Case Closed Volume 11
Volume 11 is a great place to sample the Case Closed series by Gosho Aoyama, since this volume contains three complete cases and the solution to a fourth, with no cliffhangers.
The first chapter shows boy detective Conan concluding a case from the last book. Like many of his stories, it’s Encyclopedia Brown-like — if you can find the single wrong item or recall the obscure knowledge that forms a clue, you’re well on your way to solving the case — only here it turns on a piece of trivia that the reader is unlikely to be familiar with. The key elements, the tiles from a Shogi game and how they map to kanji characters in proper names, are very Japanese, so those who enjoy manga because of its exoticism will be thrilled.
The next case involves a television show that airs real-life mysteries, its host, and its producer. From the beginning, we know who the bad guy is, so the mystery becomes a “howdunnit”. I appreciated the change of pace, and watching the villain’s expressions and manipulations as he lied to set up his plan was entertaining.
After that comes a more character-driven section, as one of the main characters meets an important person in her life the reader hasn’t seen before. Of course, it all takes place surrounded by a murder, but the situation allows someone else to be as smart as Conan, a refreshing comparison. The final case involves a monk, his four acolytes, a deserted temple by a waterfall, and rumors of a fog demon.
As the series continues, the things people are willing to do for murder become ever more unbelievable. In the first case, a woman had a plan that turned on stocking her car with every possible type of snack you can get at a convenience store so she could fill orders from other people without actually making a long drive and thus establish her alibi. In the last, a strangely constructed room with a very high ceiling was a key factor, although the reason for its shape was never explained.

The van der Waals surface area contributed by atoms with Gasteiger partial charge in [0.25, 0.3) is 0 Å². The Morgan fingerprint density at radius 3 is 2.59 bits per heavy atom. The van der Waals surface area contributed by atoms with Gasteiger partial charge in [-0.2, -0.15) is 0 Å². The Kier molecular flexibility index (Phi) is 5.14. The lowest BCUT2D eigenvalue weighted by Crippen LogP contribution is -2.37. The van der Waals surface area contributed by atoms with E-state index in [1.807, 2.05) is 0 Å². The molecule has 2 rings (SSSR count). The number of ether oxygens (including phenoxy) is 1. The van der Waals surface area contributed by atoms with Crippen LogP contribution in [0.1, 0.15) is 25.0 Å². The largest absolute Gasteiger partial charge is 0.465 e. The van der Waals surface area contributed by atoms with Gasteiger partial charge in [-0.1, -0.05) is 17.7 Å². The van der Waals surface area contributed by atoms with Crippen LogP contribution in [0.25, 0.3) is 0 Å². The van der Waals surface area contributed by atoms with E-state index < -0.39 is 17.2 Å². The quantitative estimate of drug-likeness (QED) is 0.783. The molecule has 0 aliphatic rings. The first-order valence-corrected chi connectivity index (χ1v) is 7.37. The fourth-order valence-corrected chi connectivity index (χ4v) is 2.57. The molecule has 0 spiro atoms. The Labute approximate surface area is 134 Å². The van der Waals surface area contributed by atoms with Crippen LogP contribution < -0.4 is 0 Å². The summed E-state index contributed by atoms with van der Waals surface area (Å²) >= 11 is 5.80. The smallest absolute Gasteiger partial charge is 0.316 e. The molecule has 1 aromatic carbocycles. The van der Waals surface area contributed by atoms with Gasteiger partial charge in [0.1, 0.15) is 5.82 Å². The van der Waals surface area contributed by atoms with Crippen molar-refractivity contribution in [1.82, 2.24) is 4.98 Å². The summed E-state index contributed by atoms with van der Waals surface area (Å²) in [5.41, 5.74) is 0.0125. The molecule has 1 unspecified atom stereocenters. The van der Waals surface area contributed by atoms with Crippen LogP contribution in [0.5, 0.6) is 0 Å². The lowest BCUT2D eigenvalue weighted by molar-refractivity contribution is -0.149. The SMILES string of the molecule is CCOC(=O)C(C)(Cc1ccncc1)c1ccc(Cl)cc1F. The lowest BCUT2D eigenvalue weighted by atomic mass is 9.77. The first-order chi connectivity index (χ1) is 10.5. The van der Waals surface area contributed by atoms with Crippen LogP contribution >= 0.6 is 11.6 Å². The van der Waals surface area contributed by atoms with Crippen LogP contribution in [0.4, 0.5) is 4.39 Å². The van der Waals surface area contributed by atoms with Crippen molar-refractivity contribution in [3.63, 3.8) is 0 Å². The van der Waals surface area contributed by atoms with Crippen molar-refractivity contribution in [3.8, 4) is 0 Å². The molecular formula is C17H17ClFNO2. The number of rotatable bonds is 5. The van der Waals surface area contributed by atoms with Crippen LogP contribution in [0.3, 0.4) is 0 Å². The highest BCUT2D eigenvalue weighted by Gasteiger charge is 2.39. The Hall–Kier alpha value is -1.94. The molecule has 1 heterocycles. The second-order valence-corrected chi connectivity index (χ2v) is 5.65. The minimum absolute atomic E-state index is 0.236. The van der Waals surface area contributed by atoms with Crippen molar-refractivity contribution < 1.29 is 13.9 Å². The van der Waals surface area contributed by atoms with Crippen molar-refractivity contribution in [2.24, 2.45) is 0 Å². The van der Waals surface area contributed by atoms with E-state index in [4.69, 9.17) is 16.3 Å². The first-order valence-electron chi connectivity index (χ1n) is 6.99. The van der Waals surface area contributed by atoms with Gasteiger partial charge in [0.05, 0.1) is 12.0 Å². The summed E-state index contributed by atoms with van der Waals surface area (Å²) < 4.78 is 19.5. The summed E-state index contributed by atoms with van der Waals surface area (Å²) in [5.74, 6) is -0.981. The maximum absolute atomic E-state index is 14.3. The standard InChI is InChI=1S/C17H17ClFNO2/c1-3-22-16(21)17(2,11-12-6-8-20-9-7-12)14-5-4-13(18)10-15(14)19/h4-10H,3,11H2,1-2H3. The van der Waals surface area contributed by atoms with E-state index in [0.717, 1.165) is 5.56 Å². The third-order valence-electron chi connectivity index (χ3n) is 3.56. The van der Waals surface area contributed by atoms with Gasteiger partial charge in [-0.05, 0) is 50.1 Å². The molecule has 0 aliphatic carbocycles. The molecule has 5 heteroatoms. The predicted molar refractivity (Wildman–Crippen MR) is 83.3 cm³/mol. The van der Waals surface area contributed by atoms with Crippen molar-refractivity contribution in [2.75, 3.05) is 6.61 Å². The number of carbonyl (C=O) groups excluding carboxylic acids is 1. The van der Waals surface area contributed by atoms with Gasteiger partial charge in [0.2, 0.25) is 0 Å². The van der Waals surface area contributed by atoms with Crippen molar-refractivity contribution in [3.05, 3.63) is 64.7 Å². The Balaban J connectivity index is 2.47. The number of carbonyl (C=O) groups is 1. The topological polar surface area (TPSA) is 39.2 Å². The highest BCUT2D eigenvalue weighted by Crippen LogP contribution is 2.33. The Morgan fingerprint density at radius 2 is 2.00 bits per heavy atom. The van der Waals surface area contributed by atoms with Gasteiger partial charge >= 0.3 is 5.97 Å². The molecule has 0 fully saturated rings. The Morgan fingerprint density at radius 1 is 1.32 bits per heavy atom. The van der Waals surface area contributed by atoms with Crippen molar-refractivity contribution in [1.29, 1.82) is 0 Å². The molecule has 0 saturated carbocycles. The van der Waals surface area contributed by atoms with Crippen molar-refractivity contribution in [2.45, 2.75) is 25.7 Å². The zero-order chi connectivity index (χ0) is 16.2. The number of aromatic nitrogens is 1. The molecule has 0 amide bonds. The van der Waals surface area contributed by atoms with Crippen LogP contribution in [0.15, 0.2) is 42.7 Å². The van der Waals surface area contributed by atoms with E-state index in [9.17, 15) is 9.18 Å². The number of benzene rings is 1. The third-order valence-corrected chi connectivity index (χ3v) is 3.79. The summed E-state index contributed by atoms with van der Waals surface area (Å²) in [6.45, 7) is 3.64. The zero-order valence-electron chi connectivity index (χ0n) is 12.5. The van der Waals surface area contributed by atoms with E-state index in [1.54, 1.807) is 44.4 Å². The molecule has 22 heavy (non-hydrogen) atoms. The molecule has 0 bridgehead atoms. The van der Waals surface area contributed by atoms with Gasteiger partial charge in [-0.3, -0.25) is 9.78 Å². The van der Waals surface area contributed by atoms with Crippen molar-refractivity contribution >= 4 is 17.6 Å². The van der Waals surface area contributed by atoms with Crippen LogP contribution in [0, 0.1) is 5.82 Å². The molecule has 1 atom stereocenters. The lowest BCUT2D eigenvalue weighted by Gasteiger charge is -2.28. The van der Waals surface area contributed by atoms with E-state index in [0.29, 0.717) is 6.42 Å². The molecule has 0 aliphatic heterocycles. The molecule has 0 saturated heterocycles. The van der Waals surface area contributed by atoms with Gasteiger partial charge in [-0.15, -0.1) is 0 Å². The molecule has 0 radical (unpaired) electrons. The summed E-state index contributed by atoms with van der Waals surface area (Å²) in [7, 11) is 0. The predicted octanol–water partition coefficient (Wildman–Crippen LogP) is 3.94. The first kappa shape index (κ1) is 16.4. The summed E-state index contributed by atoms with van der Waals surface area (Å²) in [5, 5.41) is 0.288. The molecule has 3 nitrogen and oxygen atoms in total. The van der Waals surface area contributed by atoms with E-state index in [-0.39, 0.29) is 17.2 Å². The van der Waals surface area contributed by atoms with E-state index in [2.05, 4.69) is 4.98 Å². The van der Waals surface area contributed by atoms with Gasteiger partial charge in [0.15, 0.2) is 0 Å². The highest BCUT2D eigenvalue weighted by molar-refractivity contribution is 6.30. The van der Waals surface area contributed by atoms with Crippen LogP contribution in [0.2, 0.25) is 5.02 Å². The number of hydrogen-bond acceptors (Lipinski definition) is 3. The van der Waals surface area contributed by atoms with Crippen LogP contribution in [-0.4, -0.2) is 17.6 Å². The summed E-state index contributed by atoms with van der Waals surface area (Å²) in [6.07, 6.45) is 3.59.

If you want to play along, it’s a good strategy to figure out how the most simple activities could be faked, no matter how far-fetched it would be in real life. The series is a tribute to thinking “outside the box”, finding imaginative solutions that often wink broadly at the laws of physics.
In order to get detectives and other interested parties to listen to a child’s deductions, Conan usually knocks the adult detective Richard Moore out with a drug, props him up as if he’s sleeping, and then throws his voice, pretending Moore is solving the case. It’s just another one of the conventions of the series that no one else worries that Moore seems to spend an awful lot of time in a stupor and that they’ll listen to someone slumped over but still apparently talking brilliantly. He even makes fun of himself and his tendency to fall asleep at the conclusion of every case while being praised as a great detective.
In short, it’s escapist fun where a little boy restores order to the world through his keen observations and common sense. None of it is particularly memorable, but it’s comfortable entertainment. I have previously reviewed volume 1 and volume 3.